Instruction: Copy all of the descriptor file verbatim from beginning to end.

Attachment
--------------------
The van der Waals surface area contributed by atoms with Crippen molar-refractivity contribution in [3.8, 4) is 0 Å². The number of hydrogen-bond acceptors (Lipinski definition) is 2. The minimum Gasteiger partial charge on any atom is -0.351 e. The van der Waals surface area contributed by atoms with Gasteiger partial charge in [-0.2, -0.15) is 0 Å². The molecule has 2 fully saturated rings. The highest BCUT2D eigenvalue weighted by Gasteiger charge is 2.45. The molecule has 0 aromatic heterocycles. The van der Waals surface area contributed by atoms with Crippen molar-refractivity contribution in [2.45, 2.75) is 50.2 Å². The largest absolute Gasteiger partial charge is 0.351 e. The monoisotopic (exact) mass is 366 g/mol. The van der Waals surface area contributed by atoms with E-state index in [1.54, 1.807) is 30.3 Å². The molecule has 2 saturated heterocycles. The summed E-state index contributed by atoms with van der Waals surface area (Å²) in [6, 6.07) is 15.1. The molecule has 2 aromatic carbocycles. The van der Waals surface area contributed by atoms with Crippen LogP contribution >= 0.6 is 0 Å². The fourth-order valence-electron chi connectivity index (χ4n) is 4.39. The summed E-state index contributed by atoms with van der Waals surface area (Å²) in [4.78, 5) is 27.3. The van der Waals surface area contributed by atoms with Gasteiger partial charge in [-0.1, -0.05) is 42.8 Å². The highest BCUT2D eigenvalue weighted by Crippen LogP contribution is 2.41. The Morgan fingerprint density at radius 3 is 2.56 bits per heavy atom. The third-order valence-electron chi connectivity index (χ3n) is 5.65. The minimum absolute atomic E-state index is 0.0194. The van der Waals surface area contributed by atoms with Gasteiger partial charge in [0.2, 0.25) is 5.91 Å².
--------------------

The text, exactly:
The van der Waals surface area contributed by atoms with Crippen molar-refractivity contribution in [3.8, 4) is 0 Å². The number of hydrogen-bond acceptors (Lipinski definition) is 2. The minimum Gasteiger partial charge on any atom is -0.351 e. The van der Waals surface area contributed by atoms with Gasteiger partial charge in [-0.2, -0.15) is 0 Å². The molecule has 2 fully saturated rings. The highest BCUT2D eigenvalue weighted by Gasteiger charge is 2.45. The molecule has 0 aromatic heterocycles. The van der Waals surface area contributed by atoms with Crippen molar-refractivity contribution in [2.45, 2.75) is 50.2 Å². The largest absolute Gasteiger partial charge is 0.351 e. The monoisotopic (exact) mass is 366 g/mol. The van der Waals surface area contributed by atoms with E-state index in [1.54, 1.807) is 30.3 Å². The molecule has 2 saturated heterocycles. The summed E-state index contributed by atoms with van der Waals surface area (Å²) in [6, 6.07) is 15.1. The molecule has 2 aromatic carbocycles. The van der Waals surface area contributed by atoms with Crippen LogP contribution >= 0.6 is 0 Å². The fourth-order valence-electron chi connectivity index (χ4n) is 4.39. The summed E-state index contributed by atoms with van der Waals surface area (Å²) in [4.78, 5) is 27.3. The van der Waals surface area contributed by atoms with Gasteiger partial charge in [-0.1, -0.05) is 42.8 Å². The highest BCUT2D eigenvalue weighted by Crippen LogP contribution is 2.41. The Morgan fingerprint density at radius 3 is 2.56 bits per heavy atom. The third-order valence-electron chi connectivity index (χ3n) is 5.65. The minimum absolute atomic E-state index is 0.0194. The van der Waals surface area contributed by atoms with Gasteiger partial charge in [0.2, 0.25) is 5.91 Å².